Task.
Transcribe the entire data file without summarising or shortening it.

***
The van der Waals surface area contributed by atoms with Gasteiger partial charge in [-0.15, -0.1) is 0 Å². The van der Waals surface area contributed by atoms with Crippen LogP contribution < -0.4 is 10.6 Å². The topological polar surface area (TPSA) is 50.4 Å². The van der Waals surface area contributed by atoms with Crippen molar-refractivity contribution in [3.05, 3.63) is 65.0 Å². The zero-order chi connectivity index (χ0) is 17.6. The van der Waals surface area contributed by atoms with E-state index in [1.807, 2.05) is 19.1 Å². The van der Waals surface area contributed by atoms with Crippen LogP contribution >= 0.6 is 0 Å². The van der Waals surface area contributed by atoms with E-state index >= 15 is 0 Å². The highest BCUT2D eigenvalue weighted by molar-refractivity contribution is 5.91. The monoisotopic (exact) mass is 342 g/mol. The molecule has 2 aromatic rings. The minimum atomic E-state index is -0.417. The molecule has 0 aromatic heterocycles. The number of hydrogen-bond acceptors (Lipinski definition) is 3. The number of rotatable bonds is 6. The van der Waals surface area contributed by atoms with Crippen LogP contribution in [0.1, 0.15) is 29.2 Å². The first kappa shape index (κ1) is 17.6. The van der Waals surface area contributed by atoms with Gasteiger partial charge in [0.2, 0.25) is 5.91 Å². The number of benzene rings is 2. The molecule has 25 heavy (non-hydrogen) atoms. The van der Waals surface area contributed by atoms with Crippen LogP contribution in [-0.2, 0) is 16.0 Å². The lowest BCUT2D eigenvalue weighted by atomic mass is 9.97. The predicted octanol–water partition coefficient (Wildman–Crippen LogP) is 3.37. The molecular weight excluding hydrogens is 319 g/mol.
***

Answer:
The van der Waals surface area contributed by atoms with Gasteiger partial charge in [-0.15, -0.1) is 0 Å². The van der Waals surface area contributed by atoms with Crippen LogP contribution < -0.4 is 10.6 Å². The topological polar surface area (TPSA) is 50.4 Å². The van der Waals surface area contributed by atoms with Crippen molar-refractivity contribution in [3.05, 3.63) is 65.0 Å². The zero-order chi connectivity index (χ0) is 17.6. The van der Waals surface area contributed by atoms with E-state index in [1.807, 2.05) is 19.1 Å². The van der Waals surface area contributed by atoms with Crippen LogP contribution >= 0.6 is 0 Å². The van der Waals surface area contributed by atoms with E-state index >= 15 is 0 Å². The highest BCUT2D eigenvalue weighted by molar-refractivity contribution is 5.91. The monoisotopic (exact) mass is 342 g/mol. The molecule has 2 aromatic rings. The minimum atomic E-state index is -0.417. The molecule has 0 aromatic heterocycles. The number of hydrogen-bond acceptors (Lipinski definition) is 3. The number of rotatable bonds is 6. The van der Waals surface area contributed by atoms with Crippen LogP contribution in [0.1, 0.15) is 29.2 Å². The first kappa shape index (κ1) is 17.6. The van der Waals surface area contributed by atoms with Gasteiger partial charge in [0.2, 0.25) is 5.91 Å². The number of benzene rings is 2. The molecule has 25 heavy (non-hydrogen) atoms. The van der Waals surface area contributed by atoms with Crippen LogP contribution in [-0.2, 0) is 16.0 Å². The lowest BCUT2D eigenvalue weighted by atomic mass is 9.97. The predicted octanol–water partition coefficient (Wildman–Crippen LogP) is 3.37. The molecular weight excluding hydrogens is 319 g/mol.